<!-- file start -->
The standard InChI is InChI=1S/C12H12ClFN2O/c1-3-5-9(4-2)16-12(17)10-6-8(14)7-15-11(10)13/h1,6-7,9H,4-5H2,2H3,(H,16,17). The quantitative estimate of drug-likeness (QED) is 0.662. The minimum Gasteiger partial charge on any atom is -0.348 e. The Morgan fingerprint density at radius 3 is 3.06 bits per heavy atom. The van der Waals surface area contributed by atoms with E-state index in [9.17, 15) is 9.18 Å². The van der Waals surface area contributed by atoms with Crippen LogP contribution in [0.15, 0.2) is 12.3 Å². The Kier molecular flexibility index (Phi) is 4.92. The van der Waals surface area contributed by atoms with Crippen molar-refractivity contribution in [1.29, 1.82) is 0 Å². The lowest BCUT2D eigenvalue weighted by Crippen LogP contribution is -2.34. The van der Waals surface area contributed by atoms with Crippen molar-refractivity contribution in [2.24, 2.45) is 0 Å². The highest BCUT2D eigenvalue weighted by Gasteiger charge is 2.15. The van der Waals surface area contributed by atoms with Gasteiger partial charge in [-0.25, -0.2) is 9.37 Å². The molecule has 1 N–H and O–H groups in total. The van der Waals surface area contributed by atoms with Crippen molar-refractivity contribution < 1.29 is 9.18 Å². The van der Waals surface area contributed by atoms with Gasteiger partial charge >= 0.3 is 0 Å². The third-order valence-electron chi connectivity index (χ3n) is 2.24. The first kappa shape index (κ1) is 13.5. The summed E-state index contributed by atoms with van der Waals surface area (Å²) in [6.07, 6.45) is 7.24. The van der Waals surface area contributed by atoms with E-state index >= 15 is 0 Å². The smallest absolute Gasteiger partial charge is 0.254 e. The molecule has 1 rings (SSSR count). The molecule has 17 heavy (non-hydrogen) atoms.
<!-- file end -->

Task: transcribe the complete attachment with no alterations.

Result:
The standard InChI is InChI=1S/C12H12ClFN2O/c1-3-5-9(4-2)16-12(17)10-6-8(14)7-15-11(10)13/h1,6-7,9H,4-5H2,2H3,(H,16,17). The quantitative estimate of drug-likeness (QED) is 0.662. The minimum Gasteiger partial charge on any atom is -0.348 e. The Morgan fingerprint density at radius 3 is 3.06 bits per heavy atom. The van der Waals surface area contributed by atoms with E-state index in [9.17, 15) is 9.18 Å². The van der Waals surface area contributed by atoms with Crippen LogP contribution in [0.15, 0.2) is 12.3 Å². The Kier molecular flexibility index (Phi) is 4.92. The van der Waals surface area contributed by atoms with Crippen molar-refractivity contribution in [1.29, 1.82) is 0 Å². The lowest BCUT2D eigenvalue weighted by Crippen LogP contribution is -2.34. The van der Waals surface area contributed by atoms with Crippen molar-refractivity contribution in [2.24, 2.45) is 0 Å². The highest BCUT2D eigenvalue weighted by Gasteiger charge is 2.15. The van der Waals surface area contributed by atoms with Gasteiger partial charge in [-0.25, -0.2) is 9.37 Å². The molecule has 1 N–H and O–H groups in total. The van der Waals surface area contributed by atoms with Crippen molar-refractivity contribution < 1.29 is 9.18 Å². The van der Waals surface area contributed by atoms with Gasteiger partial charge >= 0.3 is 0 Å². The third-order valence-electron chi connectivity index (χ3n) is 2.24. The first kappa shape index (κ1) is 13.5. The summed E-state index contributed by atoms with van der Waals surface area (Å²) in [6.07, 6.45) is 7.24. The van der Waals surface area contributed by atoms with E-state index >= 15 is 0 Å². The smallest absolute Gasteiger partial charge is 0.254 e. The molecule has 1 rings (SSSR count). The molecule has 17 heavy (non-hydrogen) atoms.